Originally published on Fri April 18, 2014 12:00 pm

Members of Japan's farmers association protest against the Trans-Pacific Partnership free-trade talks at a rally in Tokyo in March 2013.
Yoshikazu Tsuno AFP/Getty Images

Next week, President Obama is going to Asia, where he'll talk up a proposed deal to increase U.S. trade with that region.

If he succeeds, he could open up huge new markets for U.S. farmers and manufacturers, strengthen U.S. influence in Asia and set a path to greater prosperity.

At least, that's what the White House says.

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8:41am

Sun April 13, 2014
Economy

Frustrated With Congress, IMF Heads Leave D.C. With Budding Idea

The U.S., the IMF's most powerful member, has refused to sign off on reforms. On Saturday, global leaders suggested the IMF would turn to other options if Congress doesn't act by year's end.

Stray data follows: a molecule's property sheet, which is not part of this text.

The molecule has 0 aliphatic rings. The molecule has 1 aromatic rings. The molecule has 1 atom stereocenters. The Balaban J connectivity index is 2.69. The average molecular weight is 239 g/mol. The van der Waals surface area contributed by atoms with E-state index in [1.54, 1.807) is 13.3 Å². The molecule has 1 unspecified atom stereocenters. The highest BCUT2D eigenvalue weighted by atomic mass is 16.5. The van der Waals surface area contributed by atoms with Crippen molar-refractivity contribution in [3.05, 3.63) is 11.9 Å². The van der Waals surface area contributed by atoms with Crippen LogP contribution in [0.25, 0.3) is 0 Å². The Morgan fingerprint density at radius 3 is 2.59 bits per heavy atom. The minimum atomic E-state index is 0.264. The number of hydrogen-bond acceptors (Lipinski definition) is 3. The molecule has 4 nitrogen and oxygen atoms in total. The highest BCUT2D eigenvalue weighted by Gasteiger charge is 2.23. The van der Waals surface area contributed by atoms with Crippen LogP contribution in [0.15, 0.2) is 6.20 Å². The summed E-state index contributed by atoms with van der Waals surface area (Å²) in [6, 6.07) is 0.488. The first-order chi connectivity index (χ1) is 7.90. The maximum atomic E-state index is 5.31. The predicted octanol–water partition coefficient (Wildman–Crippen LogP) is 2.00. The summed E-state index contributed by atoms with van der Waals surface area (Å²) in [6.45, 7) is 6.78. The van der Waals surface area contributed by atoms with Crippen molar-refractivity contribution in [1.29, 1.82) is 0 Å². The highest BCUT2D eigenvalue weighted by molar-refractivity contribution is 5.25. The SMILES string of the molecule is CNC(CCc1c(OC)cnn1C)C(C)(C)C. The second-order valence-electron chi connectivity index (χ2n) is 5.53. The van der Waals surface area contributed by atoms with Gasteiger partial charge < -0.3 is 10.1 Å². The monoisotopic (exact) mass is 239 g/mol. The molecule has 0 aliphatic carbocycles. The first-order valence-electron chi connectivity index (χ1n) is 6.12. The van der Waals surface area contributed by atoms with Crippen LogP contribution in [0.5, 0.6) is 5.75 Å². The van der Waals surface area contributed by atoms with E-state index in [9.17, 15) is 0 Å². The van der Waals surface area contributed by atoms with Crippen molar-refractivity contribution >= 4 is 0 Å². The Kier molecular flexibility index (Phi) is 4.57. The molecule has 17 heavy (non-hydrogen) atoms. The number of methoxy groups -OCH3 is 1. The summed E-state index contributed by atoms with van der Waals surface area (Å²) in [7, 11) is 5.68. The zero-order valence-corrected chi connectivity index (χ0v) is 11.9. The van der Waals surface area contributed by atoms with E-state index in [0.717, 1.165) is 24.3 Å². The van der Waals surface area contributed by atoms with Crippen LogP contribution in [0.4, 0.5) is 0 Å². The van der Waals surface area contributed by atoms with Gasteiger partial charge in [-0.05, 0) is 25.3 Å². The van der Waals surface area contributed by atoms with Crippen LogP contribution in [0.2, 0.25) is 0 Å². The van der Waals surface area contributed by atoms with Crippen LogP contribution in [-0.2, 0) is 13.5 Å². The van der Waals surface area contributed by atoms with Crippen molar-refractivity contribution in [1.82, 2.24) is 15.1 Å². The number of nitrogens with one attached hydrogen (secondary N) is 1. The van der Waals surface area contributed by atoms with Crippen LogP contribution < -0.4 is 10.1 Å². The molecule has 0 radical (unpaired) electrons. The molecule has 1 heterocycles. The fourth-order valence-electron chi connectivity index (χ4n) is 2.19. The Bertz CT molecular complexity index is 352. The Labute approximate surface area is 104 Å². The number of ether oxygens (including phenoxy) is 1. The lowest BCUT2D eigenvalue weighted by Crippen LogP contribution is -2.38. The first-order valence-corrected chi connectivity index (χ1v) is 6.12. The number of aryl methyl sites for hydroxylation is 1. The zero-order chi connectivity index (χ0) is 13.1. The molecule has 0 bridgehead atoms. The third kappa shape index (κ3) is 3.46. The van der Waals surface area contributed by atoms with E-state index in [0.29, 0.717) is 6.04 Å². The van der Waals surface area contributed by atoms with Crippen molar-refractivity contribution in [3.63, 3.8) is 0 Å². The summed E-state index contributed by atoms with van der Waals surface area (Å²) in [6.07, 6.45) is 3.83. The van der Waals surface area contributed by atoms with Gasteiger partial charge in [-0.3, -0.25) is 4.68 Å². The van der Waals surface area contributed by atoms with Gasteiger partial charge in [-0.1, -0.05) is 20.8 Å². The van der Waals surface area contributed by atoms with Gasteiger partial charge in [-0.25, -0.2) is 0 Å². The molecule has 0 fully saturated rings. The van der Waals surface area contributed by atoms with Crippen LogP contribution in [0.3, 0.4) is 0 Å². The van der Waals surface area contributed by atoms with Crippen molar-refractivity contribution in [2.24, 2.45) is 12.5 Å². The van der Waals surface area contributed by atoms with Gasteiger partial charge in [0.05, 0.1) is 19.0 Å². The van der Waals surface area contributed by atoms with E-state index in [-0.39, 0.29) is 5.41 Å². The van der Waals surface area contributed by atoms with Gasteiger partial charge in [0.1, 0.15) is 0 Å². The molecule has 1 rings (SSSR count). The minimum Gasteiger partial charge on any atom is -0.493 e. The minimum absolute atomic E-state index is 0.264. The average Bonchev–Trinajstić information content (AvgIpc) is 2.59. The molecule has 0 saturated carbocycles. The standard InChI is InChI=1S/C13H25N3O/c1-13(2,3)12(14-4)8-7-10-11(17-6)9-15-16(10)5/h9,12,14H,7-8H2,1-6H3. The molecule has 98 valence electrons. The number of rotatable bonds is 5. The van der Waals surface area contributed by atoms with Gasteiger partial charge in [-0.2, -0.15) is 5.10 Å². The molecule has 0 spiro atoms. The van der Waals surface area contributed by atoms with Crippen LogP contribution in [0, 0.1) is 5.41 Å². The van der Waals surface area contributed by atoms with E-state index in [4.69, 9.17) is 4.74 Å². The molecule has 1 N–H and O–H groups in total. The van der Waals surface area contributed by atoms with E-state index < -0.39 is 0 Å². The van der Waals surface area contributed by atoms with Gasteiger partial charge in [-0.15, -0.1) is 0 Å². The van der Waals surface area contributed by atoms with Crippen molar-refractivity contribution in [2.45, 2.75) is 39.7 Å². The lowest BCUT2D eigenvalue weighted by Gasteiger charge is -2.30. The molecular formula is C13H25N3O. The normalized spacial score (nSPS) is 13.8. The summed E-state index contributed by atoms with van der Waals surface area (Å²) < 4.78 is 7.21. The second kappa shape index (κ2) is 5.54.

Mandel Ngan AFP/Getty Images

As far as looks go, Washington turned in a dazzling performance as host city for this past week's meetings at the International Monetary Fund and World Bank.

Cherry blossoms peaked, tulips popped, and the air carried the sweet scent of hyacinths.

But politics-wise, Washington let down its global guests. They came begging Congress to approve a package of IMF reforms, but are leaving Sunday with nothing.

"We are all very disappointed by the ongoing failure to bring these reforms to conclusion," Australia's Treasurer Joe Hockey told reporters.

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3:38pm

Thu April 10, 2014
The Two-Way

German Fears About U.S. Spying Could Hurt Trade Deal

Originally published on Fri April 11, 2014 8:52 am

A carnival truck caricatures President Obama and the NSA spying scandal during a parade through Frankfurt, Germany, last month.